Elsie Nanji and Sameer Kulavoor collaborate to create large portraits of essential workers in Mumbai
The global fight against coronavirus pandemic has witnessed an almost superhuman resilience and grit of the front-line warriors and the essential workers that kept going when everything else halted—the medical staff, support staff, sanitation workers, delivery staff, policemen and so on. If anything, this pandemic has shown us what duty looks like. Many nations across the world, including India, expressed their gratitude for the frontline workers by clapping, lighting candles or diyas, ringing bells and banging utensils collectively at a designated hour.
Chairman of RPG Enterprises, Harsh Goenka, is celebrating the frontline professionals through an art project which was executed by interior designer Elsie Nanji and visual artist Sameer Kulavoor. Kulavoor is well recognized in the country, and more so in Mumbai, for his illustrations that immediately strike a chord with Indians. The project was visualized and managed by Nanji, who has also designed RPG offices. The two creatives had formed a team for another project but the Brihanmumbai Municipal Corporation (BMC) that had to be stalled when the coronavirus crises hit the city.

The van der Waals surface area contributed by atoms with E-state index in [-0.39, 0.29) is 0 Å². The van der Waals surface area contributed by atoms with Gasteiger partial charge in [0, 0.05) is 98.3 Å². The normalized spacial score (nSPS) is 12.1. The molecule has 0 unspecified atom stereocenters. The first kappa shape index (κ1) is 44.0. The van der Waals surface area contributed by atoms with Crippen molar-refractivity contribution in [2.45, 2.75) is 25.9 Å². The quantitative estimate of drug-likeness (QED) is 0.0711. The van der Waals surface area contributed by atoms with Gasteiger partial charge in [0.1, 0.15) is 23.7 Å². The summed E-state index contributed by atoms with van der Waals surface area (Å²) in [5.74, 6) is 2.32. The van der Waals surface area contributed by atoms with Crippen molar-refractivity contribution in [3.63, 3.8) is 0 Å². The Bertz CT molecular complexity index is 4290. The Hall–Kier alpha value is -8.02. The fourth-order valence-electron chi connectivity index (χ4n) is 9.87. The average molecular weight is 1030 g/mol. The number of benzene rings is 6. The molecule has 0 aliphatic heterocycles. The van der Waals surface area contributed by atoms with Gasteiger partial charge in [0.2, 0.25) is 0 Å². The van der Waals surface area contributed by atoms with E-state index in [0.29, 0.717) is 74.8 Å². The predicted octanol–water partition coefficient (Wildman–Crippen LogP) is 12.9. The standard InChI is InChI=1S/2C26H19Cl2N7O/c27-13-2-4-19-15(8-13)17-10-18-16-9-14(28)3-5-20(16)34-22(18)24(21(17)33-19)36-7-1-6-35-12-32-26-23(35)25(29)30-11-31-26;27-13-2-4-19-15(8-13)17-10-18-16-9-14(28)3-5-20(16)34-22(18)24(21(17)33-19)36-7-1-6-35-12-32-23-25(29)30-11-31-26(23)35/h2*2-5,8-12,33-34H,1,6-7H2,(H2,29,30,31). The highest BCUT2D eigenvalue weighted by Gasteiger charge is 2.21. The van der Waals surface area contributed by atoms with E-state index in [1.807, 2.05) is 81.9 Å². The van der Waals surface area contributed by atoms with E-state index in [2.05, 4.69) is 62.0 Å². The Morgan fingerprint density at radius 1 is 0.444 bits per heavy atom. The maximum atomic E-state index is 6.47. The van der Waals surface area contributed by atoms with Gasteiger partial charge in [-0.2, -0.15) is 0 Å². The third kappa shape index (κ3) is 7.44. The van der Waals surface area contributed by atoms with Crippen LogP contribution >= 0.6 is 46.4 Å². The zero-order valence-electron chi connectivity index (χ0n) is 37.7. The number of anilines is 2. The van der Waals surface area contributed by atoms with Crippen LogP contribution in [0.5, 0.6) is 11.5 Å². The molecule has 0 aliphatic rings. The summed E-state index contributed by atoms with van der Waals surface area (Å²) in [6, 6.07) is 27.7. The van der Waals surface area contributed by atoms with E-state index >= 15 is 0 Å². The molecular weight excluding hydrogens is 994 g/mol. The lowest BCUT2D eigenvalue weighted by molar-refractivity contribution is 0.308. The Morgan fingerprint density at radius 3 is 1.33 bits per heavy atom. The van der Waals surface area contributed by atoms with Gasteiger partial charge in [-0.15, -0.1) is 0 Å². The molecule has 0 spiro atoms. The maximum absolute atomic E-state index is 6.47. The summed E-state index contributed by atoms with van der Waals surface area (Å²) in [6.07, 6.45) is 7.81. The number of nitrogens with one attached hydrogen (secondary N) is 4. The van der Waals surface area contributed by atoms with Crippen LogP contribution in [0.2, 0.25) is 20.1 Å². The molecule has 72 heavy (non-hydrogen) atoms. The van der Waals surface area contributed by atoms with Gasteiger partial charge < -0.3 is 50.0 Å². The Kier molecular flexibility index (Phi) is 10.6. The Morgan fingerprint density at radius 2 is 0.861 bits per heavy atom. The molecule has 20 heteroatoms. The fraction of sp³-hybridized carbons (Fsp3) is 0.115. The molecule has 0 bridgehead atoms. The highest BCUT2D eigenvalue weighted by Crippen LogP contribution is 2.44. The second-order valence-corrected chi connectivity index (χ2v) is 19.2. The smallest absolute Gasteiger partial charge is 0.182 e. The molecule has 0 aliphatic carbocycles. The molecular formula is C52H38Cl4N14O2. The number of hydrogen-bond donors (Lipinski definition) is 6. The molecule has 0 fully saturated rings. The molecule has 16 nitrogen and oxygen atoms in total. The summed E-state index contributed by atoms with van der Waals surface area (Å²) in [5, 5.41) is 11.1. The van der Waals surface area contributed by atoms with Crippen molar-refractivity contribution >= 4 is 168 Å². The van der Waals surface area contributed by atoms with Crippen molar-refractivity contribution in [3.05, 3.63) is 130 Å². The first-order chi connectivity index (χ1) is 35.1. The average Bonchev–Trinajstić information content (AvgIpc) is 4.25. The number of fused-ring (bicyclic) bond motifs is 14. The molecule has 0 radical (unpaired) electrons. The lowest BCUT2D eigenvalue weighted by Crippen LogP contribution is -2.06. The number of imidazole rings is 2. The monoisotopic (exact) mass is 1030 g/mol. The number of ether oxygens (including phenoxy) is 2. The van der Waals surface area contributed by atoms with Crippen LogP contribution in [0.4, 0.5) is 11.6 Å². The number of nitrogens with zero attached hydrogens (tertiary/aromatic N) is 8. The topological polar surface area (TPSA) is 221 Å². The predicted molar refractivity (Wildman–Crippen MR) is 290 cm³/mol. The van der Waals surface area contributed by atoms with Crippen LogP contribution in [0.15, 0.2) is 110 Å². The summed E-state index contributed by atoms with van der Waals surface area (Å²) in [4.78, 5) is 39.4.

When Goenka expressed his intention to Nanji to recognise the essential workers who have been assiduously performing their duties, Kulavoor was brought on the project to create giant illustrations of the front-line essential workers on the walls of CEAT Mahal building in Worli. A few weeks ago, the artist collaborated with an NGO to raise money for migrant workers through his art. (Read all about the project here.) The project #wallofgratitude was launched a few minutes ago by Goenka through his twitter handle.
“I salute the courage and energy of our #CoronaWarriors. It’s immense to see the service that you have provided. We are safe, credit goes to all you frontline workers. Thank you so much! Art by #sameerkulavoor at #RPGHouse,” Goenka said through his twitter account.
Executing an art project during a strict lockdown comes with severe logistical challenges, and this project was no different. RPG Enterprises worked to manage the logistical challenges—permissions from BMC were cleared, two cranes were brought on site to reach the walls and create artworks of the scale, transportation with valid permits was arranged. In fact, with all the shops closed down, even the art materials were not available. Nanji wrote to the chairman of Asian Paints and the materials that Kulavoor needed were made available in no time. The entire project took a week, and was completed yesterday.
“The idea is that the warriors are outside performing their duties, while we, the people, are inside the windows, at our homes, thanking the warriors,” said Nanji, explaining the concept behind portraits. Nanji is also planning to take the project ahead on a micro site and raise money for the essential staffs. The icons of the microsite will be the portraits created by Kulavoor on the wall. Hopefully, there will be more funding or projects to protect the frontline workers, to compensate them fairly, but first to provide them with necessary protective gear.